Illinois Department of Natural Resources
FOR IMMEDIATE RELEASE
CONTACT: Bob Bluett, 217-782-6384
ILLINOIS TRAPPER IRV SCHIRMER WINS NATIONAL AWARD FOR WORK IN
CONSERVATION LEADERSHIP, EDUCATION AND OUTREACH
SPRINGFIELD, ILL. -- Irv Schirmer, an Illinois trapper from Marengo,
won the 2004 Fur Takers of America’s prestigious American Heritage
Award. The national honor is given annually to an outstanding individual
or organization for promoting trapping as an important wildlife
Schirmer was credited for his “tireless work to promote trapping
and conservation, particularly with kids who have little knowledge
about trapping and its role in our nation’s heritage,” says Carol
Krumwiede, FTA Secretary, from Onarga. Previous honorees include
Congressman Don Young from Alaska and the Wildlife Legislative Fund
“Irv shares his passion for trapping and wildlife with anyone who
will listen,” Krumwiede adds. “It would be hard to determine how
many lives he’s touched with his positive messages and example.”
Schirmer’s efforts include teaching Illinois trapper safety and
education courses (mandatory for first-time trappers under the age
of 18); organizing trappers to form a strong FTA chapter in Illinois;
hosting exhibits at local and regional fairs; and speaking knowledgeably
to Illinois legislators about the benefits of trapping to wildlife
Schirmer also is a certified animal control operator, licensed
to trap nuisance wildlife such as raccoons and beavers for Illinois
residents who experience damage to homes and property. He uses these
opportunities to spread messages about the benefits and methods
“Trapping will be my life until I can’t do it anymore. I’m almost
72, so I have 28 more good years left,” says a cheerful Schirmer,
who has run a trapline since he was seven. “For me, a big part of
trapping is teaching people. I plan on doing that as long as I can.”
Schirmer shows a side of trappers that people don’t normally consider
-- as dedicated conservationists who care about wildlife and use
the latest technology and methods.
“Society has evolved a lot over the years,” Schirmer says. “And
trapping has evolved along with it. In every class I teach, I encourage
trappers to improve their skills. Another 140 volunteer trapper
education instructors in Illinois do the same thing.”
Schirmer came to trapping naturally. His mother trapped skunks
and weasels and sold pelts during the Great Depression to make ends
meet. She also hunted, and the family ate the game she packed home.
When Schirmer was old enough in 1939, he helped his mother run a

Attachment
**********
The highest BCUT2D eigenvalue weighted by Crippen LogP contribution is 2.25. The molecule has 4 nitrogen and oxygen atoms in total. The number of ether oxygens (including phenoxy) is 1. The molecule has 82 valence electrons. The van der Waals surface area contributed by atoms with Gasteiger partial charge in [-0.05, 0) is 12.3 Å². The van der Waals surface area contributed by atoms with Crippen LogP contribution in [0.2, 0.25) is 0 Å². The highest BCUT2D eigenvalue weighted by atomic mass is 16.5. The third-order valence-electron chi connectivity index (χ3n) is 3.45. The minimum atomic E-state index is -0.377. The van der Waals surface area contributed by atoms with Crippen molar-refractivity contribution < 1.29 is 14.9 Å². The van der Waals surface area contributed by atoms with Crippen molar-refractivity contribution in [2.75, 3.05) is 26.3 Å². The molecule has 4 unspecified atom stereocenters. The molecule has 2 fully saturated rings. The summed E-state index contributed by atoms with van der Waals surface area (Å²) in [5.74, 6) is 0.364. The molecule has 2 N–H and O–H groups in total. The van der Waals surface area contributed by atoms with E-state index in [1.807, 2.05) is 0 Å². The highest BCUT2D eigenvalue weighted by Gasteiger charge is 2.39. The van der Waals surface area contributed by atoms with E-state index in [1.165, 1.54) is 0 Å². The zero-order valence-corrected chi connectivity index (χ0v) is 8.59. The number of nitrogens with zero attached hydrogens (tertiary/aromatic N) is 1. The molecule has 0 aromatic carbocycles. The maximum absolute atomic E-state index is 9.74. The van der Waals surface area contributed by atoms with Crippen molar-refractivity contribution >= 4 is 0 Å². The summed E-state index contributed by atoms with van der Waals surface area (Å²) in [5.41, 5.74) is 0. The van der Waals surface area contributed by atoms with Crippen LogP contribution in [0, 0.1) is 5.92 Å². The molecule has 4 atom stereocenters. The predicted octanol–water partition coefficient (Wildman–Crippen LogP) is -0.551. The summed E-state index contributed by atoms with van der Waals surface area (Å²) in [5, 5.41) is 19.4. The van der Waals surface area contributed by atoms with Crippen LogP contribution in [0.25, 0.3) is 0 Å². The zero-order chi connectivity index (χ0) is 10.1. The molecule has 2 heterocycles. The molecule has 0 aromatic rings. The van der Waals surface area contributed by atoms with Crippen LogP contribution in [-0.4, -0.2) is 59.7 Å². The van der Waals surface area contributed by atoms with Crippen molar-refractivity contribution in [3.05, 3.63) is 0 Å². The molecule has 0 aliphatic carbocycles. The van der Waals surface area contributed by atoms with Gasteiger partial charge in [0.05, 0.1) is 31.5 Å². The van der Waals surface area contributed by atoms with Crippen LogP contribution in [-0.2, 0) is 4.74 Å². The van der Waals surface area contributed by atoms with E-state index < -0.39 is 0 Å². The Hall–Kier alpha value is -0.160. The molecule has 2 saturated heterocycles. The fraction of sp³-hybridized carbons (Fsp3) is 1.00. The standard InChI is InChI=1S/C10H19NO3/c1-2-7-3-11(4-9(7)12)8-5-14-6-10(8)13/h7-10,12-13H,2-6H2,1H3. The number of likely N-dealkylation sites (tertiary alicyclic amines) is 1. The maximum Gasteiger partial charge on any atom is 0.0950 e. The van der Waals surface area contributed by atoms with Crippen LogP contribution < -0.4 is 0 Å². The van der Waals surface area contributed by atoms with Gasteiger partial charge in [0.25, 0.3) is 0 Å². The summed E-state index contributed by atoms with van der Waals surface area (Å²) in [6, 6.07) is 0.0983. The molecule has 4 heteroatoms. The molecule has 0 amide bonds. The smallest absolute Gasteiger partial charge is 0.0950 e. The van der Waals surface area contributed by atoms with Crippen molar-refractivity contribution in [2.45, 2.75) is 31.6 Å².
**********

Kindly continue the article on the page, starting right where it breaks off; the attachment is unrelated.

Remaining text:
trapline. He has been a devoted trapper ever since.
Schirmer says, “Trapping has always been a big part of who I am.
Even when I lived in Chicago for much of my adulthood, working days
and nights, I still found time to trap.”
Schirmer maintains an active winter trapping schedule in addition
to his education and outreach efforts. He and a friend run an ambitious
trapline with 90 traps that they check every morning during trapping
seasons. They primarily trap raccoons, beavers, muskrats and coyotes.
Very little goes to waste. Schirmer sells pelts and has a license
to sell game meat. Muskrat meat goes to a wildlife rehabilitation
center to feed raptors. He sells beaver meat to dog breeders who
feed the raw, ground game to their charges (“It’s a great remedy
for allergies and low weight in dogs,” Schirmer adds.).
In addition, Schirmer is well known among surrounding communities
whose members consider raccoon meat a delicacy. “Folks come from
Joliet, Chicago, Rockford and as far away as Milwaukee to buy my
raccoons for the dinner table,” Schirmer says. “Some folks will
buy all the raccoons that I have.”
Bob Bluett, wildlife diversity biologist at Illinois Department
of Natural Resources, has worked with Schirmer in conducting trapper
safety and education courses; he has seen his talents first hand.
“Irv has enormous energy and enthusiasm, and people respond warmly
to that,” says Bluett, who nominated Schirmer for the award. “Even
folks who disagree with Irv respect him, because he always acts
in goodwill. He knows that training trappers and working with the
public is a long-term investment in trapping’s future. Illinois
DNR is pleased that Fur Takers of America recognized Irv with the
American Heritage Award.”
You can learn more about Fur Takers of America at www.furtakersofamerica.com.
Visit the Fur Hunting and Trapping in Illinois website
For more information about trapping, visit the Illinois DNR’s new
website, “Fur Hunting and Trapping in Illinois,” at dnr.state.il.us/orc/wildlife,
or contact the Illinois DNR at 217-782-6384.